Gold could surge to $2,500 a troy ounce in the next five years because the prospects of either deflation or inflation were “becoming more extreme”, UBS said on Tuesday. The Swiss bank told investors to overweight gold in their portfolios.
The Swiss bank’s warning is the most radical among mainstream institutions and comes as some hedge fund investors who made money last year by betting against investment banks are now buying gold as a way of betting against central banks.
“The current environment is one which can best be characterised as having a ‘low margin of error’ for central bankers, with the prospects for deflation or inflation becoming more extreme,” said Daniel Brebner, analyst at UBS in London.
A bet on gold is considered by some as essentially a bet against all paper currencies.
“Given the broad uncertainties in the current macro climate we believe investors should look to gold, given its historic tendency to act as a hedge,” the bank said.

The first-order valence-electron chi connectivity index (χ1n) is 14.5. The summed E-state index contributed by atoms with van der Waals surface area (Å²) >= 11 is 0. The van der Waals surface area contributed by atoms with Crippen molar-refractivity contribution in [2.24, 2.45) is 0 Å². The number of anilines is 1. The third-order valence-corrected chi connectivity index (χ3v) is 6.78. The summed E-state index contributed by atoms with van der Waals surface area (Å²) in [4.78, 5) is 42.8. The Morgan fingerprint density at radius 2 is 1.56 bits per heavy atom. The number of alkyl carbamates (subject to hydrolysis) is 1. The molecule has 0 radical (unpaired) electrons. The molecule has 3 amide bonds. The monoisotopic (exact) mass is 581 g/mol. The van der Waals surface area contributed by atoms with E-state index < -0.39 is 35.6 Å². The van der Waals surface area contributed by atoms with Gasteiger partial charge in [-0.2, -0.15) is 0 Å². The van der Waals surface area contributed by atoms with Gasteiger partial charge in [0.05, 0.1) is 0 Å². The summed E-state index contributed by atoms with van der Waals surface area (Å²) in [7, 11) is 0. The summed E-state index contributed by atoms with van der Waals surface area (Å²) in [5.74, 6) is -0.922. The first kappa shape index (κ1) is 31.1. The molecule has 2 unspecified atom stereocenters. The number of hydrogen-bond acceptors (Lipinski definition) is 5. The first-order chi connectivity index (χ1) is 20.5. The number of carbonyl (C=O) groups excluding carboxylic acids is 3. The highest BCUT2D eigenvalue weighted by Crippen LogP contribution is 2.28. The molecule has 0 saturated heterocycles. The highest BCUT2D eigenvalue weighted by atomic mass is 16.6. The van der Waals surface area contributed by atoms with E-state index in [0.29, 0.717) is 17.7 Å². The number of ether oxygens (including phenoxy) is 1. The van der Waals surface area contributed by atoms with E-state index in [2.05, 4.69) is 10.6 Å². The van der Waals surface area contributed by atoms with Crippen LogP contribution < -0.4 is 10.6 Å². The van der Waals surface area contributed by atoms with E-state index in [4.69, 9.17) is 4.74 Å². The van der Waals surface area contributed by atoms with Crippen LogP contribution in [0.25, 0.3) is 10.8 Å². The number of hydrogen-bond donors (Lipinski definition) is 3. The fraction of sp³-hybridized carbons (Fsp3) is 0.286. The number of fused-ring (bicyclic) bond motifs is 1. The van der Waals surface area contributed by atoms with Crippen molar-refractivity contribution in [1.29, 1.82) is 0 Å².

The bullish forecast failed to lift gold prices, depressed on Tuesday by lacklustre jewellery demand, traditionally the backbone of gold consumption, some profit-taking and an early rebound in financial stocks.
Spot gold in London was $896.5 a troy ounce in late afternoon trading, down from the previous days’ closing quote in New York of $920.95 an ounce. Gold prices hit a high of $1,030.8 last March and last month traded briefly above $1,000.
UBS, one of the biggest bullion dealers in London and Zurich, said the downside risks to gold prices were limited to about $500 an ounce, or less than 50 per cent below the current price, while the potential upside was $2,500.
Hedge funds that bet last year against investment banks are now betting against their ability to weather the crisis without triggering a jump of inflation or letting the economy fall into deflation. Gold bulls include David Einhorn, founder of the hedge fund Greenlight Capital, who last year came under the spotlight for short selling shares in Lehman Brothers. Others looking at gold include Eton Park and TPG-Axon, investors said.